Stop-motion animation is a beautiful hands on approach to creating whimsical and textured films.
It uses all the stages of animation but with the addition of photography to capture each frame. Stop-motion is notorious for being a lengthy process as every frame has to be captured in a single moment, taking 100’s and even 1000’s of photos just to animate several minutes. All the characters, backgrounds and sets are designed in physical spaces, whereas other animation techniques are designed in digital space. The extra work is worth it for the final animation.
I’ve always been in awe of stop-motion animation studios such as Laika, who created Coraline and Kubo and the Two Strings, and 3 Mills studios, who created Tim Burton’s Corpse bride and Wes Anderson’s Isle of dogs. These are great examples of where stop-motion has been successful in telling a story full of character and breathtaking visuals. This inspired me to create my own stop-motion animation!
Stop-motion animation process and stages
Having been inspired by all the quirky and heartfelt animations created in stop-motion, I wanted to make my own. But where to start? Of course, my minimal experience compared to studios who collectively have decades of experience and many, many talented artists and animators, I wasn’t expecting to create Aardmans Chicken Run on my own within a couple of weeks – BUT it was a great opportunity to experiment and get a glimpse into the processes stop-motion studios might use.
First, I needed my idea. I did research and created a mood-board, compiling ideas and thinking what i would like to show in my animation. Thus was born ‘Smell the flowers’. I wanted to be able to design a character and experiment with lighting and textures.
Then came the storyboard and design stage. Thinking about colours, motion and composition. Bearing in mind the platforms I would potentially publish the animation on, and what their dimensions are.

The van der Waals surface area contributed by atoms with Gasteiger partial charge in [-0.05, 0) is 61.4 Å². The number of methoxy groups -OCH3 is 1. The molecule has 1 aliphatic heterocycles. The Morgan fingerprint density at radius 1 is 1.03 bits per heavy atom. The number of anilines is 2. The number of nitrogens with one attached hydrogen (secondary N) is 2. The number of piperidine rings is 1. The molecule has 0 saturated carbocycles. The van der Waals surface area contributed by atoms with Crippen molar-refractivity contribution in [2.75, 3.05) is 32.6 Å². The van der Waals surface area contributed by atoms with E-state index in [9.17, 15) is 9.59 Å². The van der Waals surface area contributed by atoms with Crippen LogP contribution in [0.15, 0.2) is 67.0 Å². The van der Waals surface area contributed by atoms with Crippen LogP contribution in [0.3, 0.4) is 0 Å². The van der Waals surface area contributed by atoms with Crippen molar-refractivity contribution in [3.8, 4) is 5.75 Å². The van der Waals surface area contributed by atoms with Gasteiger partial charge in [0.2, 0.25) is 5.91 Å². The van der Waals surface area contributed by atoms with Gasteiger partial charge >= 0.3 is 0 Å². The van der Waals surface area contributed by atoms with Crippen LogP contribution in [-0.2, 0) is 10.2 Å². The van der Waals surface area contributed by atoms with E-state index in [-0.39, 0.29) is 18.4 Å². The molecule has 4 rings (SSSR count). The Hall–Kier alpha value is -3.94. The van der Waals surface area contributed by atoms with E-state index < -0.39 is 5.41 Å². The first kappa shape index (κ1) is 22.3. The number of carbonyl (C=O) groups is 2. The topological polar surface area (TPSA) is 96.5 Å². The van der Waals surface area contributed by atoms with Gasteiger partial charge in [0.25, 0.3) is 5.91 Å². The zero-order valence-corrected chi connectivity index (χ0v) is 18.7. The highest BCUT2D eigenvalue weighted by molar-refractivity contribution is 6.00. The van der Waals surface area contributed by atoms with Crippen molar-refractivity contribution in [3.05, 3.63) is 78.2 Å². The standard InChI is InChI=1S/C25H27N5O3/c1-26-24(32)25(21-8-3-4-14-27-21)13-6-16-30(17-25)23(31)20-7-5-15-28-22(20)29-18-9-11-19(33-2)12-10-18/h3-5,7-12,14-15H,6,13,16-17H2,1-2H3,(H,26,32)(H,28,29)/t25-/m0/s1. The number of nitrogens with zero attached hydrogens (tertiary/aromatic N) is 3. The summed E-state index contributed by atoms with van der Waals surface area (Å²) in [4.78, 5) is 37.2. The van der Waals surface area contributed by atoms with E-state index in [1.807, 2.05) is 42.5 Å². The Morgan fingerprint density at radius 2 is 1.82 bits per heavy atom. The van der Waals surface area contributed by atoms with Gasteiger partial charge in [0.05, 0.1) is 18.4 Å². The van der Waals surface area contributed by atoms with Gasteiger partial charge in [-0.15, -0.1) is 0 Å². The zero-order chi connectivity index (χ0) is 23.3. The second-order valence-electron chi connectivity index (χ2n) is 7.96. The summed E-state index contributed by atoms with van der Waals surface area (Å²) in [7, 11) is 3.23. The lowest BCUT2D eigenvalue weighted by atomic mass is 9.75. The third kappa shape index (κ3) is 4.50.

Creating an Animatic for animation
Then came the animatic. An animatic is a skeleton for the animation and shows what each frame will look like, this helps gain an idea of the speed and flow of the movements, and how you can recreate them during the your shoot. This can also include any music, sound effects or voice overs.
Time to create the stop-motion animation!
Then came time to shoot the stop-motion. I had to research what materials I would need to create the set and character, as well as what production equipment I would need for the animation – this included looking at lighting, cameras, materials and even softwares. This was all piled into a Production Plan. I then needed to learn HOW to create the stop-motion. This took hours of watching tutorials and behind the scenes videos, as well as experimenting with smaller stop-motions to get used to using the camera and how to create movement that translates well when animated.
Here is a behind the scenes time-lapse of the set up and me creating the stop-motion animation.
The final stop-motion animation
After several different shoots and playing around with the lighting, I finally had some animation frames in the form of photographs. I needed to edit and compile these images into After effects alongside the music and SFX. Here is what i ended up with…
Overall I loved creating this stop-motion animation and would definitely like to make one again. Being able to use my arty skills to physically create sets and characters using tangible materials was really fun and helped me to get creative! If you have the time and patience, definitely try it out yourself.
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